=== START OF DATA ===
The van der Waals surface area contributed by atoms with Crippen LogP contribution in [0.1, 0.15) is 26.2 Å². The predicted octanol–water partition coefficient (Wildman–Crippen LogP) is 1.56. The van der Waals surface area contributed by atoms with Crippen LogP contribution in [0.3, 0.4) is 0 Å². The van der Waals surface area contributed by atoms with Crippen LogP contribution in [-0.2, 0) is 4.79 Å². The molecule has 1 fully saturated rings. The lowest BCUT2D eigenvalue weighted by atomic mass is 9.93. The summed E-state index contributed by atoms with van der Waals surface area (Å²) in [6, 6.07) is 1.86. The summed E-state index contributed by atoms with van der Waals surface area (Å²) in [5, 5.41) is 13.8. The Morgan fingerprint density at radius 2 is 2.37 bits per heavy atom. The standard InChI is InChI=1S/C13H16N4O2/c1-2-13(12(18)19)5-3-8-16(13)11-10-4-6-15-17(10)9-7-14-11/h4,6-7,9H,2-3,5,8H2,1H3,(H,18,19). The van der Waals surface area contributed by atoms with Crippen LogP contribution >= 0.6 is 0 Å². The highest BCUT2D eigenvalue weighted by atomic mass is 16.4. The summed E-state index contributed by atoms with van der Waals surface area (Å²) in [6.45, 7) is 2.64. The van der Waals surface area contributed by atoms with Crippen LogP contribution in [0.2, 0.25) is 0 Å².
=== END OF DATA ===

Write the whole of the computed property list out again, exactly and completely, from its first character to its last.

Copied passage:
The van der Waals surface area contributed by atoms with Crippen LogP contribution in [0.1, 0.15) is 26.2 Å². The predicted octanol–water partition coefficient (Wildman–Crippen LogP) is 1.56. The van der Waals surface area contributed by atoms with Crippen LogP contribution in [0.3, 0.4) is 0 Å². The van der Waals surface area contributed by atoms with Crippen LogP contribution in [-0.2, 0) is 4.79 Å². The molecule has 1 fully saturated rings. The lowest BCUT2D eigenvalue weighted by atomic mass is 9.93. The summed E-state index contributed by atoms with van der Waals surface area (Å²) in [6, 6.07) is 1.86. The summed E-state index contributed by atoms with van der Waals surface area (Å²) in [5, 5.41) is 13.8. The Morgan fingerprint density at radius 2 is 2.37 bits per heavy atom. The standard InChI is InChI=1S/C13H16N4O2/c1-2-13(12(18)19)5-3-8-16(13)11-10-4-6-15-17(10)9-7-14-11/h4,6-7,9H,2-3,5,8H2,1H3,(H,18,19). The van der Waals surface area contributed by atoms with Crippen LogP contribution >= 0.6 is 0 Å². The highest BCUT2D eigenvalue weighted by atomic mass is 16.4. The summed E-state index contributed by atoms with van der Waals surface area (Å²) in [6.45, 7) is 2.64. The van der Waals surface area contributed by atoms with Crippen LogP contribution in [0.2, 0.25) is 0 Å².